Tuesday, 16 October 2012

An interesting phenomenon

We take note of all the details of a disease and yet make no account of the marvels of health.

This is quoted in Zeigel's book 'I'm Still Here'. It came to mind when I was taking part in a discussion on an online forum about a common phenomenon (we know it's common as many carers have reported it) which occurs when a person with dementia is confronted with a professional or, less commonly, with someone they don't know, and puts on a 'public face' presenting themselves, quite convincingly. as 'fine', as a person who has no particular problems.

This is understandably frustrating to carers, particularly those who know that when they are alone again with the person they care for, they will have to endure aggression and, sometimes, physical violence. It's also frustrating if they have anticipated that when the professional sees the real problems, useful support will be forthcoming (of course, a positive outcome is by no means guaranteed even if the real problems are observed!).

I was interested in the fact that these brain-damaged people, whose behaviour is normally reckoned to be entirely beyond their control, are apparently capable of deciding on some level to be on their best behaviour, sometimes throughout a lengthy conversation. (It's very common for people, with and without dementia, to answer that they're fine when asked how they are, but we're talking about something much more elaborate).

Whilst recognising the frustration, I was surprised that people didn't seem to realise how remarkable this was. If a person can have this control in some situations, why not in others? Could we, perhaps, persuade them to behave differently in other situations?

Anyway, I was reminded very strongly of the Montessori quote when I read some of the discussion. 


  1. It must be very difficult for you to have to go through all of that, I used to be a care worker with people who had spinal injuries so i understand a little about the frustrations you must go through

  2. Maria Montessori is most often associated with the education of children, but not enough people know about how her discoveries have been linked to dementia! The Montessori methods are based on utilizing muscle memory, a part of the memory process that is typically less damaged by dementia.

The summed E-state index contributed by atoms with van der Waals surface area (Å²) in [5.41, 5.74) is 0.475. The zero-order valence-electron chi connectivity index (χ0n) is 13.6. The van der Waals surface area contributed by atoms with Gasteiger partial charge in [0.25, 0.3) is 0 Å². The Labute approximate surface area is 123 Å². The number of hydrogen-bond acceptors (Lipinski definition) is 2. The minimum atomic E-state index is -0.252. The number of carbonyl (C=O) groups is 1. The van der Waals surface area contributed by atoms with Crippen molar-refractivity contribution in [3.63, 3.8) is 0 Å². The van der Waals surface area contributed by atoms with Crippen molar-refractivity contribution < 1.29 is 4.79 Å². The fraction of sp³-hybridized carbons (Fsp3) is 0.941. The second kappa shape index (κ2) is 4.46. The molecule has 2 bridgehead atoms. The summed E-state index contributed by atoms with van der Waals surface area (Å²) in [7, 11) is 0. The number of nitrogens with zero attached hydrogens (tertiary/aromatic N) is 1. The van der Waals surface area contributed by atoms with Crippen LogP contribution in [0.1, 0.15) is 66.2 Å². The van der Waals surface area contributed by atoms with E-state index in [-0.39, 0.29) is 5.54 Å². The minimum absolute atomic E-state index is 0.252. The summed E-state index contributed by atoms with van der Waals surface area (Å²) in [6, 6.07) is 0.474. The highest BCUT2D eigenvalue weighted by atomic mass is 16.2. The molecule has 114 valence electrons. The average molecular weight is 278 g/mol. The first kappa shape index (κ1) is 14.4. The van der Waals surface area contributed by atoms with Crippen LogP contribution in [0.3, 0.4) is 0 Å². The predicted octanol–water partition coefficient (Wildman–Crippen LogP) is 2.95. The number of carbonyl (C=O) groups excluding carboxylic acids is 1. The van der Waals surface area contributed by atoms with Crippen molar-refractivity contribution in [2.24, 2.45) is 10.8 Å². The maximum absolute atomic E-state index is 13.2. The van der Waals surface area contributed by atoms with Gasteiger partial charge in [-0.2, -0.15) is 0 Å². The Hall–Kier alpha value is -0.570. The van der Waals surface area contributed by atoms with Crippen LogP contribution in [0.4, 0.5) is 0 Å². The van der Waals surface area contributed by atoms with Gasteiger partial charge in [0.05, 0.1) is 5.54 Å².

In the 1980's, Dr. Cameron Camp of the Myers Research Institute in Ohio discovered that the Montessori methods are very useful in helping people with dementia develop high self-esteem, reduce depression, and providing them with a sense of accomplishment and contribution.

    The Montessori Methods for Dementia have been spreading across the world and we just recently opened the first Montessori Seniors Day Program in Toronto, Canada. We understand what you're going through and wish you the best of luck in the future :)

    Check out what we are doing at www.dementiasupport.ca

    1. Thanks. Unlike some comments that have been posted recently (now deleted) which stated the obvious for no apparent purpose, this is of interest to me and, I expect, my readers.

  3. Yes, my Mom is fine for 30 minutes when someone comes in but after that she can't continue the good behaviour. I have warned my brother the last two times he's come to town to visit that he'll think she's back to normal for the first 15 to 30 minutes, but if he visits longer, he'll see she's not. Both times he or his wife have thanked me later because they saw the pattern too, that after 30 minutes she can't keep up the mask. Even a little kid can be a good kid for a few minutes, but if they are a scamp, it won't last long. My Mom is a sweety no matter how long, but after 30 minutes the rummaging, the repetition, etc., comes back and if the visitors stay much longer, the agitation.